“Like they say, he who pays the piper dictates the tune. We shall be ready any time you are ready, Mr. Fisher sir,” Elthon said and looked at Gabriel who smiled at him.
The two men agreed and told him that they would be ready any time he called the shot; Mr. Fisher counted a wad of notes and gave it to Elthon.
“Thank you, Mr. Fisher. I am most grateful.”
“Look, if I discover many artefacts on the site, I will surprise you,” Mr. Fisher boasted and the two men stood up.
Elthon smiled. He shook Mr. Fisher’s hand and the two men walked to their car. They drove off in a great deal of speed. Mr. Fisher looked at the tail end of the car as it sent dust to the sky. Later he went to join Goi on the site.
In the night Mr. Fisher couldn’t sleep. He was thinking about the new site in Darfur. He stood up and walked to his desk and began to calculate the cost of logistics and everything he would need in the place. He knew Darfur was volatile with different armed groups, so he needed to have as many private guards as possible. Later, after he had worked late into the night, he thought about Elthon. He had met the Briton in a restaurant in Addis Ababa, where he worked with a big hotel in the country’s capital city. He was very jovial and friendly over beer as he told him about his new site in northern Ethiopia. Apart from the fact that he knew him as a worker in the hotel, Mr. Fisher knew nothing about him. As he thought about him, he didn’t know the time that he slept. He was fast asleep on the bed and he snored like a heavy pig, his tall gangling frame covering the bed.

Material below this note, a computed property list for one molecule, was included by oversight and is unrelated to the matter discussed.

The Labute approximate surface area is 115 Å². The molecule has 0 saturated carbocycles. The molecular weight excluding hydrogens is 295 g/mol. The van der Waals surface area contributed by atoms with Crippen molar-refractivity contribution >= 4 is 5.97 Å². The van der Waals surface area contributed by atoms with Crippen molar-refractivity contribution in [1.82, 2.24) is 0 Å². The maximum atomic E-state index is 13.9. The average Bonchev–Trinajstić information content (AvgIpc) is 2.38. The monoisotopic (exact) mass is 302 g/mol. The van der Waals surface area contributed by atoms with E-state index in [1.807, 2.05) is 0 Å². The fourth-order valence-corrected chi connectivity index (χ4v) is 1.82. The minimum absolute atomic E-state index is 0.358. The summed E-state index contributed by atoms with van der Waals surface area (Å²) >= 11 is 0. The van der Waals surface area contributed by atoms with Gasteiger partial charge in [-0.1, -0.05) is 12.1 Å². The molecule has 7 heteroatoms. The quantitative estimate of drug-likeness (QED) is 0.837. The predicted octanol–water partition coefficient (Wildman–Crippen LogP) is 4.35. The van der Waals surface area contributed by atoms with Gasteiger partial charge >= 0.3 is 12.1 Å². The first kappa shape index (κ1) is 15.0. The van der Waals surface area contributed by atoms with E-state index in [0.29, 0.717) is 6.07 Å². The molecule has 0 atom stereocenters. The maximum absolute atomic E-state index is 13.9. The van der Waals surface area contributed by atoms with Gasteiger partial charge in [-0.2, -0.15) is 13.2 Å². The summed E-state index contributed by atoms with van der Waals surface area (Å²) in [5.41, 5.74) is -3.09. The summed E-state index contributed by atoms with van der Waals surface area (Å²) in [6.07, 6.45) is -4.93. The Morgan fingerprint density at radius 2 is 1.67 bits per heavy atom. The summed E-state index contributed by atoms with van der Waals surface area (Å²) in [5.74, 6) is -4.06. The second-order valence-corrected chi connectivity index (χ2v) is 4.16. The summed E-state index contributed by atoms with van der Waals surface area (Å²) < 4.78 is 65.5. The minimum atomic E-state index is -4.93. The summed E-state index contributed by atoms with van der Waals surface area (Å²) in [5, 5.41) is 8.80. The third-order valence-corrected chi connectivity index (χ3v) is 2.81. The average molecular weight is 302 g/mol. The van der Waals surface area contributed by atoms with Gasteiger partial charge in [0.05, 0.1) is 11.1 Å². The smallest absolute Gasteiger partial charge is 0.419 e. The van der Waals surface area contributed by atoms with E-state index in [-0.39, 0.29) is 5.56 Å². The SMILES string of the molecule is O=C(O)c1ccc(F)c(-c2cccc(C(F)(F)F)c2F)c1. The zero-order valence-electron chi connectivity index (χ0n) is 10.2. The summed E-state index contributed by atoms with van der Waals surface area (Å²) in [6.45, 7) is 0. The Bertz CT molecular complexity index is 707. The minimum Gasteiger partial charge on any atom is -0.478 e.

A week later, like genies, Elthon and Gabriel came back and demanded that Mr. Fisher sign an agreement with them. After a lot of discussion, they both agreed on twenty thousand dollars and there was a clause in the agreement that said that if an artifact was discovered on the site, Mr. Fisher would pay them the sum of one hundred thousand dollars each for their efforts.
“I will pay you ten thousand dollars now. When we get to Darfur I will pay you the balance after we discover an item on the site.”
“Okay, we have a deal, Mr. Fisher.”
“So when we shall we leave?” Mr. Fisher asked.
“Next week Tuesday.”
“Okay, I shall be ready for you,” Mr. Fisher said.
When the men left the pavilion, Goi left the workers and went to meet Mr. Fisher. He told him he knew about the place like the back of his hand because he grew up there. He tried to plant a seed of doubt in Mr. Fisher’s mind but, unknown to him, Mr. Fisher had already made up his mind to go to the place. Goi knew that Mr. Fisher was a difficult man to convince and he sat with him and began to tell him the history of his life. Mr. Fisher was unyielding and told Goi to go back to the site. Two weeks later, after some delay due to visa problems, Mr. Fisher and his crew eventually traveled to the Sudanese capital with Elthon and Gabriel to unravel the mystery under the Darfurian soil. When he slept, Mr. Fisher dreamt that he discovered the palace of Cush and the image of his ten princesses.